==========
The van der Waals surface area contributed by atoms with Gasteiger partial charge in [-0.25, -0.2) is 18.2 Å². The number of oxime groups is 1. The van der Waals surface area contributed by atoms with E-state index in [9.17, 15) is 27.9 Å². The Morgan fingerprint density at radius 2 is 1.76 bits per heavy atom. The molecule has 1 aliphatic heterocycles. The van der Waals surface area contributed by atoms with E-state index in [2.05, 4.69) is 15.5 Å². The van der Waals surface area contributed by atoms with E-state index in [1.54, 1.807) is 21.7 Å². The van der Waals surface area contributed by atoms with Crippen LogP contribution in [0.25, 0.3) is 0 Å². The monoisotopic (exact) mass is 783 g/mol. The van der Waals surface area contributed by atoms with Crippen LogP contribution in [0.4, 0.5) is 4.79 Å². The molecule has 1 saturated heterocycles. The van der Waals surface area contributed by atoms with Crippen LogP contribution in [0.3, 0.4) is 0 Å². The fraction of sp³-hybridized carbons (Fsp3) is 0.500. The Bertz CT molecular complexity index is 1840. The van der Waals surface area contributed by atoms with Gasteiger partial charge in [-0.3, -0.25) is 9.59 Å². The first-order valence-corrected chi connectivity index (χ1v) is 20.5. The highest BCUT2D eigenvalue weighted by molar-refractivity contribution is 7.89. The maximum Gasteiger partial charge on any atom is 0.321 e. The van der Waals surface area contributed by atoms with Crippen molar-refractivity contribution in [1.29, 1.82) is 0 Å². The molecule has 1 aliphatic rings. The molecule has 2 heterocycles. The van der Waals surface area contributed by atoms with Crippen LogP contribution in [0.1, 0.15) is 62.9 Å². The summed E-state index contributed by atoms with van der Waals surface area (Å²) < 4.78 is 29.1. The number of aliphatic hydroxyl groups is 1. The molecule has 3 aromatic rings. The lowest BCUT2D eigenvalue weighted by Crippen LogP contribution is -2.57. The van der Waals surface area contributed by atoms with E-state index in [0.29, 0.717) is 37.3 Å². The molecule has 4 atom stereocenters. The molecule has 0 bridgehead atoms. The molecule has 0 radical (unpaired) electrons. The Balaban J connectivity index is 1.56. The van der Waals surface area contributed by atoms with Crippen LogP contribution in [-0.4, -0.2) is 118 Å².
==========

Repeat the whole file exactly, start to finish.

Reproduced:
The van der Waals surface area contributed by atoms with Gasteiger partial charge in [-0.25, -0.2) is 18.2 Å². The number of oxime groups is 1. The van der Waals surface area contributed by atoms with E-state index in [9.17, 15) is 27.9 Å². The Morgan fingerprint density at radius 2 is 1.76 bits per heavy atom. The molecule has 1 aliphatic heterocycles. The van der Waals surface area contributed by atoms with E-state index in [2.05, 4.69) is 15.5 Å². The van der Waals surface area contributed by atoms with E-state index in [1.54, 1.807) is 21.7 Å². The van der Waals surface area contributed by atoms with Crippen LogP contribution in [0.25, 0.3) is 0 Å². The monoisotopic (exact) mass is 783 g/mol. The van der Waals surface area contributed by atoms with Crippen LogP contribution in [0.4, 0.5) is 4.79 Å². The molecule has 1 saturated heterocycles. The van der Waals surface area contributed by atoms with Crippen LogP contribution in [0.3, 0.4) is 0 Å². The fraction of sp³-hybridized carbons (Fsp3) is 0.500. The Bertz CT molecular complexity index is 1840. The van der Waals surface area contributed by atoms with Gasteiger partial charge in [-0.3, -0.25) is 9.59 Å². The first-order valence-corrected chi connectivity index (χ1v) is 20.5. The highest BCUT2D eigenvalue weighted by molar-refractivity contribution is 7.89. The maximum Gasteiger partial charge on any atom is 0.321 e. The van der Waals surface area contributed by atoms with Crippen molar-refractivity contribution in [1.29, 1.82) is 0 Å². The molecule has 1 aliphatic rings. The molecule has 2 heterocycles. The van der Waals surface area contributed by atoms with Crippen LogP contribution in [0.1, 0.15) is 62.9 Å². The summed E-state index contributed by atoms with van der Waals surface area (Å²) < 4.78 is 29.1. The number of aliphatic hydroxyl groups is 1. The molecule has 3 aromatic rings. The lowest BCUT2D eigenvalue weighted by Crippen LogP contribution is -2.57. The van der Waals surface area contributed by atoms with E-state index in [0.29, 0.717) is 37.3 Å². The molecule has 4 atom stereocenters. The molecule has 0 bridgehead atoms. The molecule has 0 radical (unpaired) electrons. The Balaban J connectivity index is 1.56. The van der Waals surface area contributed by atoms with Crippen LogP contribution in [-0.4, -0.2) is 118 Å².